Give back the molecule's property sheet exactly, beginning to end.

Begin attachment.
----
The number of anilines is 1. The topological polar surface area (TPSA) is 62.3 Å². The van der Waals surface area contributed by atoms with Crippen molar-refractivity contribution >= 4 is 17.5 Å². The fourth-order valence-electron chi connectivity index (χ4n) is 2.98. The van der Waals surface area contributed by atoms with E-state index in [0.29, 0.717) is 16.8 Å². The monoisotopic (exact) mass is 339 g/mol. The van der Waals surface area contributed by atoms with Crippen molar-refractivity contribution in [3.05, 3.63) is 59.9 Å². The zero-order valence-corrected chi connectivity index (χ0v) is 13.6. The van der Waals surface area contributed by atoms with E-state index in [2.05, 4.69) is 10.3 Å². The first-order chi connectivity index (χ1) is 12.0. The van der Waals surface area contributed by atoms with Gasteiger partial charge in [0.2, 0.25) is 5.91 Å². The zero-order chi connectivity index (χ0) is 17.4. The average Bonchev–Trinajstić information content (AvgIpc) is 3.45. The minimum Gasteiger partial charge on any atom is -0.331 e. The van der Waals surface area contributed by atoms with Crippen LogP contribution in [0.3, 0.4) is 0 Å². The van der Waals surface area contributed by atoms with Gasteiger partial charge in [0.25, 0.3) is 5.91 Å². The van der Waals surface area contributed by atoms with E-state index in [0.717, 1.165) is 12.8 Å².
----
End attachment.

The number of anilines is 1. The topological polar surface area (TPSA) is 62.3 Å². The van der Waals surface area contributed by atoms with Crippen molar-refractivity contribution >= 4 is 17.5 Å². The fourth-order valence-electron chi connectivity index (χ4n) is 2.98. The van der Waals surface area contributed by atoms with E-state index in [0.29, 0.717) is 16.8 Å². The monoisotopic (exact) mass is 339 g/mol. The van der Waals surface area contributed by atoms with Crippen molar-refractivity contribution in [3.05, 3.63) is 59.9 Å². The zero-order valence-corrected chi connectivity index (χ0v) is 13.6. The van der Waals surface area contributed by atoms with E-state index in [2.05, 4.69) is 10.3 Å². The first-order chi connectivity index (χ1) is 12.0. The van der Waals surface area contributed by atoms with Gasteiger partial charge in [0.2, 0.25) is 5.91 Å². The zero-order chi connectivity index (χ0) is 17.4. The average Bonchev–Trinajstić information content (AvgIpc) is 3.45. The minimum Gasteiger partial charge on any atom is -0.331 e. The van der Waals surface area contributed by atoms with Crippen LogP contribution in [0.3, 0.4) is 0 Å². The van der Waals surface area contributed by atoms with Gasteiger partial charge in [0.25, 0.3) is 5.91 Å². The van der Waals surface area contributed by atoms with E-state index in [0.717, 1.165) is 12.8 Å².